A cru­cial shift

Cebu Daily News - - OPINION -

Even be­fore Pres­i­dent Ro­drigo Duterte lam­basted the Euro­pean Union over their crit­i­cism on his war against il­le­gal drugs and told their am­bas­sadors point-blank “to get out of my coun­try,” he is­sued an Oc­to­ber 10 or­der di­rect­ing the Philip­pine Drug En­force­ment Agency (PDEA) to take the lead in the anti-drug cam­paign.

Whether that came as a re­sult of the So­cial Weather Sta­tions (SWS) sur­vey show­ing the Filipino peo­ple want drug sus­pects alive than dead or due to the death of un­der­age drug sus­pects like Kian de­los San­tos, the or­der does in­di­cate a shift in the gar­gan­tuan war against drugs that had claimed thou­sands of lives and made a spec­ta­cle out of the coun­try in front of the in­ter­na­tional com­mu­nity.

That change — how­ever small is wel­come — had been felt across the coun­try par­tic­u­larly in Cebu where lo­cal of­fi­cials are be­ing chal­lenged by the Com­mis­sion on Hu­man Rights (CHR) in their other ini­tia­tives against il­le­gal drug ac­tiv­i­ties and sus­pects.

Last Wed­nes­day’s di­a­logue be­tween the CHR and Cebu City barangay of­fi­cials at least was a pos­i­tive step com­ing as it did when the De­part­ment of In­te­rior and Lo­cal Gov­ern­ment (DILG) ini­ti­ated that tip box pro­gram which, as of lat­est up­date, may be scrapped.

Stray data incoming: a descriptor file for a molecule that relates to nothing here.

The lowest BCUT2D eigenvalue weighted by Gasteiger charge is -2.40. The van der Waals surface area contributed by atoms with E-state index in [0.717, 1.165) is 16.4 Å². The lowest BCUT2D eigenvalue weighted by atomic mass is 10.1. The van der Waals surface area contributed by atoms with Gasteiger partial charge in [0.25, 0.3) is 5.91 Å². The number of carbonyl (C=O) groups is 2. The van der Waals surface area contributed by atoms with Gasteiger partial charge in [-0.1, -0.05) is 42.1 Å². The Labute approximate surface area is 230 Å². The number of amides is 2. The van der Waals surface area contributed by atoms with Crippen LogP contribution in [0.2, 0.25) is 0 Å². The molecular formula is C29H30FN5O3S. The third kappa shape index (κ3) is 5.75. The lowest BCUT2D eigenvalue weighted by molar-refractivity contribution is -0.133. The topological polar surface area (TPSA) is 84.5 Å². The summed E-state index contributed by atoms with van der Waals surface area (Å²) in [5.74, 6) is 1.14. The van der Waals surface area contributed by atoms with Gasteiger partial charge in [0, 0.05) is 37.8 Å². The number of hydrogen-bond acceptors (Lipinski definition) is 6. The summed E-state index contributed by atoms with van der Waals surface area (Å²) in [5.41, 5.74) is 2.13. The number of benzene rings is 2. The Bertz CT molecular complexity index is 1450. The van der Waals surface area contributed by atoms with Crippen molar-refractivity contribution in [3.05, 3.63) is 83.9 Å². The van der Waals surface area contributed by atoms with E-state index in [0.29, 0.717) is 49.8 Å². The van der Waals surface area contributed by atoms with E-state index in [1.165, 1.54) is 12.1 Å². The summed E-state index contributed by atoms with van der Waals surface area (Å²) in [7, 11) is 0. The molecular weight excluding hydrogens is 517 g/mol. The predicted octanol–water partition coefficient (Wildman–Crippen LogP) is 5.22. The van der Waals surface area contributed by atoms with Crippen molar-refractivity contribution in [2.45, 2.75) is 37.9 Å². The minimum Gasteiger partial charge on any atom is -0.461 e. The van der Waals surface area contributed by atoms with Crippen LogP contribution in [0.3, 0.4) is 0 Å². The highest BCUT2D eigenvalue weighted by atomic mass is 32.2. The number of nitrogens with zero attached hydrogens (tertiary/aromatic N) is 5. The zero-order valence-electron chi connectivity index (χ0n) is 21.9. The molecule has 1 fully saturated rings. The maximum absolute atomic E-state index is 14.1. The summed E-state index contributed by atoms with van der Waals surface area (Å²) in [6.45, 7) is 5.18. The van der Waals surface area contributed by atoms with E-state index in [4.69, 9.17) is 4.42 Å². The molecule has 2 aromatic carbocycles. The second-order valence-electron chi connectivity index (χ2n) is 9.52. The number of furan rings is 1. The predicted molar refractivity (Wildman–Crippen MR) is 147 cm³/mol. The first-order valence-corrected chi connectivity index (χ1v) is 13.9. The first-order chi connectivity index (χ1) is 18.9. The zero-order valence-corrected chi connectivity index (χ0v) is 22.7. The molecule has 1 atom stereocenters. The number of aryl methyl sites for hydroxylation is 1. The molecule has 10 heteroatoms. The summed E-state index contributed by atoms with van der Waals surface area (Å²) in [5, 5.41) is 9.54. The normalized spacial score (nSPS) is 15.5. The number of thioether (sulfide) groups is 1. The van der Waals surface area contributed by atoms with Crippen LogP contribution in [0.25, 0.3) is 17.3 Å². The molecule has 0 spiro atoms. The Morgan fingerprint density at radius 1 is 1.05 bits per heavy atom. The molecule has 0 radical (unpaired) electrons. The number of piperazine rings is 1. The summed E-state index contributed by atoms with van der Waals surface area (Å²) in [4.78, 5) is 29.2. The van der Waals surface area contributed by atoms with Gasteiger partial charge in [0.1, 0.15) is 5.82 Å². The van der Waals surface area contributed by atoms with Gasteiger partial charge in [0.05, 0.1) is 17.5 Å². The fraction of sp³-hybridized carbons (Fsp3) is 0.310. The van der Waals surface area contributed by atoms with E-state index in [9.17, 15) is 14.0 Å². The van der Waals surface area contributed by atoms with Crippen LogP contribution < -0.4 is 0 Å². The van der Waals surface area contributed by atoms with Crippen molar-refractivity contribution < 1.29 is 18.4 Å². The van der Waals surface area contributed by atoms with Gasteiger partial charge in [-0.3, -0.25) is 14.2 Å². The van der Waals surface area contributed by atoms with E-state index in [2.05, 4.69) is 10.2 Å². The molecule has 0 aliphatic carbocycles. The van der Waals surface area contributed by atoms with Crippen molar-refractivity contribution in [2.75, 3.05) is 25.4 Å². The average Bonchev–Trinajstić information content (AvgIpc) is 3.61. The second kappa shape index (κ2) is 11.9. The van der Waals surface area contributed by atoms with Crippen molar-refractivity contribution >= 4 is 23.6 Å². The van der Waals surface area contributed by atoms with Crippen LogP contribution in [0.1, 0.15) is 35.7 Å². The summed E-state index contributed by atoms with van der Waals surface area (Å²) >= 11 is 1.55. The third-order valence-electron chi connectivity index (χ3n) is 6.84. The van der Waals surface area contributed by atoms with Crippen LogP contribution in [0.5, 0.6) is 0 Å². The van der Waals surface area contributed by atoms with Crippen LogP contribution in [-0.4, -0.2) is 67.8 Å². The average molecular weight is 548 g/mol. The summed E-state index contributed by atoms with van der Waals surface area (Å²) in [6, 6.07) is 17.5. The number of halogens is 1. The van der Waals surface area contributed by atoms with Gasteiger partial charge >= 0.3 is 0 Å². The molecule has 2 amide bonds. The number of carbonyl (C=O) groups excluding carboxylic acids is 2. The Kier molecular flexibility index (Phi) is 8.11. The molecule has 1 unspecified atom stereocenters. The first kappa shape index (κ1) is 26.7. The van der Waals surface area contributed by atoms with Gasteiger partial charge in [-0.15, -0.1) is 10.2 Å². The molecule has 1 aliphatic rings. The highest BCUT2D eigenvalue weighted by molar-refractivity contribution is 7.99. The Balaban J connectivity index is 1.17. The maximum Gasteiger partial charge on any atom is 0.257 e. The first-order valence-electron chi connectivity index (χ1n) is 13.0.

Any­way, the Duterte ad­min­is­tra­tion’s de­ci­sion to drop its Oplan Tokhang pro­gram and al­low the PDEA to spear­head the cam­paign re­it­er­ated anew the irony in which the Pres­i­dent first be­lit­tled the agency that he ac­cused of be­ing in­utile in the war on drugs and which he threat­ened to abol­ish a year ago.

Now that the PDEA has been given the lead, will the CHR — which was also threat­ened with abo­li­tion when Congress dan­gled a P1,000 bud­get on it — also as­sume a high-pro­file role af­ter­wards?

It’s too early to tell es­pe­cially with Duterte still smart­ing from global crit­i­cism on his war on drugs yet still re­tain­ing some mea­sure of pop­u­lar­ity. But the sur­veys re­flect­ing pub­lic sen­ti­ment on his cam­paign will cer­tainly in­flu­ence how his ad­min­is­tra­tion would con­duct it, not the rights groups nor even the global com­mu­nity.

Yet it is in those ar­eas out­side Manila, par­tic­u­larly in the Visayas where sen­ti­ment on the war against il­le­gal drugs is chang­ing quite a bit, where the an­tidrug war will be in­flu­enced by stake­hold­ers par­tic­u­larly civil rights groups who are do­ing their best to di­a­logue with law en­force­ment agen­cies and lo­cal of­fi­cials in show­ing how to con­duct the cam­paign right.

In Cebu City, the di­a­logue can hope­fully lead to a more re­spon­si­ble, more re­spon­sive cam­paign that will re­sult in more ar­rests, more cases lodged in court and more of these drug sus­pects be­hind bars.

From there, vig­i­lance re­mains crit­i­cal as jailed deal­ers and users still con­duct their trade with the out­side world.

But it can be done, and as shown by some lo­cal gov­ern­ments like Bogo City, peo­ple can still wage war against il­le­gal drug deal­ers with­out hav­ing to re­sort to a blood­bath.

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